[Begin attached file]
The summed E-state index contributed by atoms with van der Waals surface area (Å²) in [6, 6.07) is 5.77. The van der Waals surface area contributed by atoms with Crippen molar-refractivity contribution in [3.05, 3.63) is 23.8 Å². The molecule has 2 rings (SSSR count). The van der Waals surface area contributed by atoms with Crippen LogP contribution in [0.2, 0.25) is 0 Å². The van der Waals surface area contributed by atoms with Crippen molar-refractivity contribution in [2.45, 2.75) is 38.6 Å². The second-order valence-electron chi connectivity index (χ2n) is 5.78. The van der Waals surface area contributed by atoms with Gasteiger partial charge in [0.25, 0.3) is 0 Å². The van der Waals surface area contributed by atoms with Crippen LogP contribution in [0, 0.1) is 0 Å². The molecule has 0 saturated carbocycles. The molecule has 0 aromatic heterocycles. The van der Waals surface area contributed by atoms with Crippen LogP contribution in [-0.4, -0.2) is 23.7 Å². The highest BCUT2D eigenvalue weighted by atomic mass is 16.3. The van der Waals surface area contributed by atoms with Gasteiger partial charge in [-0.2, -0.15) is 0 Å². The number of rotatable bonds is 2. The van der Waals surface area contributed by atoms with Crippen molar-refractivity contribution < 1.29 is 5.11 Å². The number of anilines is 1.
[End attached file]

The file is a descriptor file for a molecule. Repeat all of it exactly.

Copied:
The summed E-state index contributed by atoms with van der Waals surface area (Å²) in [6, 6.07) is 5.77. The van der Waals surface area contributed by atoms with Crippen molar-refractivity contribution in [3.05, 3.63) is 23.8 Å². The molecule has 2 rings (SSSR count). The van der Waals surface area contributed by atoms with Crippen LogP contribution in [0.2, 0.25) is 0 Å². The van der Waals surface area contributed by atoms with Crippen molar-refractivity contribution in [2.45, 2.75) is 38.6 Å². The second-order valence-electron chi connectivity index (χ2n) is 5.78. The van der Waals surface area contributed by atoms with Gasteiger partial charge in [0.25, 0.3) is 0 Å². The van der Waals surface area contributed by atoms with Crippen LogP contribution in [0, 0.1) is 0 Å². The molecule has 0 saturated carbocycles. The molecule has 0 aromatic heterocycles. The van der Waals surface area contributed by atoms with Crippen LogP contribution in [-0.4, -0.2) is 23.7 Å². The highest BCUT2D eigenvalue weighted by atomic mass is 16.3. The van der Waals surface area contributed by atoms with Gasteiger partial charge in [-0.2, -0.15) is 0 Å². The number of rotatable bonds is 2. The van der Waals surface area contributed by atoms with Crippen molar-refractivity contribution < 1.29 is 5.11 Å². The number of anilines is 1.